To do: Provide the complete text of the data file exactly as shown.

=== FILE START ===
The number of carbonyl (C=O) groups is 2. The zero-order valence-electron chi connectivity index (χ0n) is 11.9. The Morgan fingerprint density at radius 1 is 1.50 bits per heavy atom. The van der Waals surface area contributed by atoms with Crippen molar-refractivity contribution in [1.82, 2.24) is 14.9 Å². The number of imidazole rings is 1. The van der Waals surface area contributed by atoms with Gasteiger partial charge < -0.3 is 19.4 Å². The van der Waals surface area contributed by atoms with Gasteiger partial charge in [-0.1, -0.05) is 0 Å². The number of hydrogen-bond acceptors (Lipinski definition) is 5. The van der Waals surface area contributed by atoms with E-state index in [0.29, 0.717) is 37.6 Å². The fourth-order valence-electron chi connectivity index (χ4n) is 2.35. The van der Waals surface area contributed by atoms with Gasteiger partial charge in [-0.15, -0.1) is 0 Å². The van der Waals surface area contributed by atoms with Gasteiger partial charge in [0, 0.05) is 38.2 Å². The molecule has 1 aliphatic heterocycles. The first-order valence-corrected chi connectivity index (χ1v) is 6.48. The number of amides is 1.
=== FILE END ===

The number of carbonyl (C=O) groups is 2. The zero-order valence-electron chi connectivity index (χ0n) is 11.9. The Morgan fingerprint density at radius 1 is 1.50 bits per heavy atom. The van der Waals surface area contributed by atoms with Crippen molar-refractivity contribution in [1.82, 2.24) is 14.9 Å². The number of imidazole rings is 1. The van der Waals surface area contributed by atoms with Gasteiger partial charge < -0.3 is 19.4 Å². The van der Waals surface area contributed by atoms with Gasteiger partial charge in [-0.1, -0.05) is 0 Å². The number of hydrogen-bond acceptors (Lipinski definition) is 5. The van der Waals surface area contributed by atoms with E-state index in [0.29, 0.717) is 37.6 Å². The fourth-order valence-electron chi connectivity index (χ4n) is 2.35. The van der Waals surface area contributed by atoms with Gasteiger partial charge in [-0.15, -0.1) is 0 Å². The van der Waals surface area contributed by atoms with Gasteiger partial charge in [0, 0.05) is 38.2 Å². The molecule has 1 aliphatic heterocycles. The first-order valence-corrected chi connectivity index (χ1v) is 6.48. The number of amides is 1.